Elizabeth Warren is setting up a 'told ya so' moment for the 2022 midterms

Everywhere you look these days, Sen. Elizabeth Warren is sounding the alarm about her party’s prospects in the midterm elections.

“My job right now is to light the fire of urgency,” she told Politico on Tuesday. “We can’t waste a single day.”
    That interview came after the Massachusetts Democrat wrote this in a recent New York Times op-ed:
      “Despite pandemic relief, infrastructure investments and the historic Supreme Court confirmation of Ketanji Brown Jackson, we promised more — and voters remember those promises. …
        “[I]f we fail to use the months remaining before the elections to deliver on more of our agenda, Democrats are headed toward big losses in the midterms.”
          Warren’s point is simple: The only chance Democrats have is to use their current majorities in the House and Senate, as well as their control of the White House, to take action immediately on a series of domestic priorities in hopes that voters reward them for doing so.
          Among the legislative and executive actions Warren wants to see happen are: canceling student loan debt, addressing prescription drug costs and banning lawmakers from making stock trades.
          She may get some of those things. For example, President Joe Biden is signaling an openness to canceling some student loan debt.
          But if history is any guide, the chances of Democrats moving any major (or even major-ish) legislation — like, say, a slimmed-down Build Back Better bill — in the middle of what looks to be a very difficult election year are not high.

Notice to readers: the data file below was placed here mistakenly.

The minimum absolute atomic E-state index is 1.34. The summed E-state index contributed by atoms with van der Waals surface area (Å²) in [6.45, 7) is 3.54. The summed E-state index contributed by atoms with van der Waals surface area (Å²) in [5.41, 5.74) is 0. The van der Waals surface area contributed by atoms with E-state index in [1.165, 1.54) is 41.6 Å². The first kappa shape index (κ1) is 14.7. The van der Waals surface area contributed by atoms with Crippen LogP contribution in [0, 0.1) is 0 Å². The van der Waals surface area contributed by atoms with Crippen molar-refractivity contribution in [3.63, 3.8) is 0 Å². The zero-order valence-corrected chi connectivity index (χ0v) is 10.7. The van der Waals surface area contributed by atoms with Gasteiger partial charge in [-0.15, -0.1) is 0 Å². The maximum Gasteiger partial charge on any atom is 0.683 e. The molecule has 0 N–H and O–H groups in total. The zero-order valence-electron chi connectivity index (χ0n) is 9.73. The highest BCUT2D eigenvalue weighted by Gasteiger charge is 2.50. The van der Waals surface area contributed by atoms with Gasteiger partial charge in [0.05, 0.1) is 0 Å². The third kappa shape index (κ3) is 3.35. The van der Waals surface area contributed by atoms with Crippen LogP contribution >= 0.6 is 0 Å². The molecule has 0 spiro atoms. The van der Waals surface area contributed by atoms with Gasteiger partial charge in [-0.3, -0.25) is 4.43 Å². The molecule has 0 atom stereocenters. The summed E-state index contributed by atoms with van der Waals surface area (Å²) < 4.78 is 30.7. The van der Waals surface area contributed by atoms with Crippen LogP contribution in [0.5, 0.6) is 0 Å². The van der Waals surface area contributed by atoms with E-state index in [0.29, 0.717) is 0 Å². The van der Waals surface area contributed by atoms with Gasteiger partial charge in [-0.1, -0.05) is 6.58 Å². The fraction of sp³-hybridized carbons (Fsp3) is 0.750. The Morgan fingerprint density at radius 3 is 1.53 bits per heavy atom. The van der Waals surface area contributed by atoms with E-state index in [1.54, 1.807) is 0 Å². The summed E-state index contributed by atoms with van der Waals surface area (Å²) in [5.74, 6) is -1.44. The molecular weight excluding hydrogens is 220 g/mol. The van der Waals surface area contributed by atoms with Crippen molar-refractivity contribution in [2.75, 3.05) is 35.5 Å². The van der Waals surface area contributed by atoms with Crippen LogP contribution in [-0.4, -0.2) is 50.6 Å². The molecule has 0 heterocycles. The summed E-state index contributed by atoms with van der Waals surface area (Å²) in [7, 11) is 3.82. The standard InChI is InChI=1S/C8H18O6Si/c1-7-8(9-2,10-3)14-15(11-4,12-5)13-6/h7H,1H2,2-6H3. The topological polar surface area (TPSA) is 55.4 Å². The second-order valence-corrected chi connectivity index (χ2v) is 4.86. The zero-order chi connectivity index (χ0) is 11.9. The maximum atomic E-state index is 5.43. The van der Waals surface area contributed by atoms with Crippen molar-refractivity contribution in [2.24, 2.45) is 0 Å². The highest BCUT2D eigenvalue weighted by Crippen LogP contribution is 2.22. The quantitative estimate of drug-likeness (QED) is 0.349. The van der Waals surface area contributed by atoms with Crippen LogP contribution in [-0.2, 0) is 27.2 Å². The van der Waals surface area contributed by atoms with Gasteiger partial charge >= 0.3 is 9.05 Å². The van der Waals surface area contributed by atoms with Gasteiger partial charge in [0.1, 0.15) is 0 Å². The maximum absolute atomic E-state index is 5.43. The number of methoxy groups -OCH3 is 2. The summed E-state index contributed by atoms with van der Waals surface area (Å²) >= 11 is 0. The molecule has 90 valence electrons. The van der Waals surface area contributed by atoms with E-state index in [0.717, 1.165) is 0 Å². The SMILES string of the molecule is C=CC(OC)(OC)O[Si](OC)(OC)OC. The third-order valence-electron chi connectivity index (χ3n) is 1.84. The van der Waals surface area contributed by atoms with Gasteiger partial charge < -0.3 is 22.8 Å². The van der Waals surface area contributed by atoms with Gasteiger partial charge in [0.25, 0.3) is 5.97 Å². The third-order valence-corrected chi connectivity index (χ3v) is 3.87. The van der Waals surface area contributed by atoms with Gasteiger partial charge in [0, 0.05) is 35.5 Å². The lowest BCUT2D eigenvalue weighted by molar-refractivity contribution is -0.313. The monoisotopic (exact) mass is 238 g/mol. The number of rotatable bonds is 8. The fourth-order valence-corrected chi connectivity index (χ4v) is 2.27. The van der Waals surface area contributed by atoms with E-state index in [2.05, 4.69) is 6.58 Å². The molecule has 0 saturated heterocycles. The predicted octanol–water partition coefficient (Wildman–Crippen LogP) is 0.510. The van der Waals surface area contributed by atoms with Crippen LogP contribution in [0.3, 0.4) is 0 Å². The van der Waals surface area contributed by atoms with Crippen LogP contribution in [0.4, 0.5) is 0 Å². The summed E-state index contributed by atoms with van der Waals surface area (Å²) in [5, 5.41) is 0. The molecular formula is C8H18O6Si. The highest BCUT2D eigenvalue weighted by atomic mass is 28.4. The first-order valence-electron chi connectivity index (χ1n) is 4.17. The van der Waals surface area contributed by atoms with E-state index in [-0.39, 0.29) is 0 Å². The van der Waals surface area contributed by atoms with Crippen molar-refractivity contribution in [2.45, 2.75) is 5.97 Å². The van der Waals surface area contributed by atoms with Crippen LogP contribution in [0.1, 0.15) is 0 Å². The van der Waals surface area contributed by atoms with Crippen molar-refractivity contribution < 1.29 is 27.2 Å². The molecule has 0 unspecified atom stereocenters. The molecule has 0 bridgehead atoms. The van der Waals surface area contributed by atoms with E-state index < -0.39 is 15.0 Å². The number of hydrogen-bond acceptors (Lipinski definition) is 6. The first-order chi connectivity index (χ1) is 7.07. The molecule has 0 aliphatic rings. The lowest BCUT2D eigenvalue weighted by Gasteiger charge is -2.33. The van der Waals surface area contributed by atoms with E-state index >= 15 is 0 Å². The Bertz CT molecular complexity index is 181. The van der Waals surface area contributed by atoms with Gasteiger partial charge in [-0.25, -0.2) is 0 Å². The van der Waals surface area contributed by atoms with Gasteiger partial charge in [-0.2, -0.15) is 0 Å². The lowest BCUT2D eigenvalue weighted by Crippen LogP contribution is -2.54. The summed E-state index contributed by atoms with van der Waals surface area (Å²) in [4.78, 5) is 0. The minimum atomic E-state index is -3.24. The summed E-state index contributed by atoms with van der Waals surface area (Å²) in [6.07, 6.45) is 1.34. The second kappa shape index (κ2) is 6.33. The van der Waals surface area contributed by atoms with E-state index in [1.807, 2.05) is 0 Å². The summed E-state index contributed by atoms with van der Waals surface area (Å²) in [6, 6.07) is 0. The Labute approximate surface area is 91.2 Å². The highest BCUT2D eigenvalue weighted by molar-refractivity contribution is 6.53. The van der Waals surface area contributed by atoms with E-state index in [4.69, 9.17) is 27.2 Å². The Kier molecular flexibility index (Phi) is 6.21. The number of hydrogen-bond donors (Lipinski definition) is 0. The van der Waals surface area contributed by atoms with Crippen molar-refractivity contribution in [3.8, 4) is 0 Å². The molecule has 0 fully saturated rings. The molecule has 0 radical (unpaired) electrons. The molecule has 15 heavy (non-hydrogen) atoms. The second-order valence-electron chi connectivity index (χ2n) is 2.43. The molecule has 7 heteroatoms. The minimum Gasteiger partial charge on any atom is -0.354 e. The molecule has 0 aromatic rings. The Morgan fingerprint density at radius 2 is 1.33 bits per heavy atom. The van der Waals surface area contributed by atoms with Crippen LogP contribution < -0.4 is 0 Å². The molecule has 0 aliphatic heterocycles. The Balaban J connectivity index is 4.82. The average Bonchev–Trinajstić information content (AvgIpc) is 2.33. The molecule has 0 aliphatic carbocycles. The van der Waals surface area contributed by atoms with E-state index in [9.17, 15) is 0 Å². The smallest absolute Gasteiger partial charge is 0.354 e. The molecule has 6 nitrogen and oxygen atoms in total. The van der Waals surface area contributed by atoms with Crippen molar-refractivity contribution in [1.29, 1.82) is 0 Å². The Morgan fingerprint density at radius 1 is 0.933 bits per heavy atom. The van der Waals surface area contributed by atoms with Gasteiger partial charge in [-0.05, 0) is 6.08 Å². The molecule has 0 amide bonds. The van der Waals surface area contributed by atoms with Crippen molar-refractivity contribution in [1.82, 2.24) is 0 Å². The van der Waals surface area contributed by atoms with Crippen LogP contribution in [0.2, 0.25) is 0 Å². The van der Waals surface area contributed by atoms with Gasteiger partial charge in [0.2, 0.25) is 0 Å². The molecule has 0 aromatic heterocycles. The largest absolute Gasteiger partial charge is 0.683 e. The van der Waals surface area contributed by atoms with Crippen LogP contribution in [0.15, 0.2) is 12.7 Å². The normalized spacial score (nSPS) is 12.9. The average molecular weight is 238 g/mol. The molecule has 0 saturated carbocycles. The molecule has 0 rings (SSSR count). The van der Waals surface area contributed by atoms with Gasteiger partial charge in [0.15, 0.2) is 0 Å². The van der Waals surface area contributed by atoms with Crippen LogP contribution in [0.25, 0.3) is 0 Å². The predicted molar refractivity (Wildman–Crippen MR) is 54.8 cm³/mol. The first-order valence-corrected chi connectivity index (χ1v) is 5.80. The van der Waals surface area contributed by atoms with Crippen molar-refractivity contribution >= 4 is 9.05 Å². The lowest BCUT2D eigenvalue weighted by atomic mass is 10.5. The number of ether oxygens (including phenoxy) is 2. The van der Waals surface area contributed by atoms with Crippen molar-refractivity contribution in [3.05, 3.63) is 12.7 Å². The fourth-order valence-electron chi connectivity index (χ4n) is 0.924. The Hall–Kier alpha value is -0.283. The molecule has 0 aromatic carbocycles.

Typically, when faced with the sort of headwinds that look to be out there for Democrats, endangered members of Congress want to get out of Washington as soon and as much as possible — in hopes that time spent in their districts and states might keep them from being washed away by a wave election.
          If that’s what happens, Warren has put herself in prime position to say, “I told you so,” if Democrats do, as expected, lose control of the House and Senate this November.
            And if, say, Biden were to not run again in 2024, Warren would be well-positioned to re-up just the sort of policy-laden campaign she ran in 2020. Just saying …
            The Point: Warren remains one of the leading liberal voices in the country. What she says moves progressive voters, who Democrats badly need to turn out to stave off disaster in the midterms.

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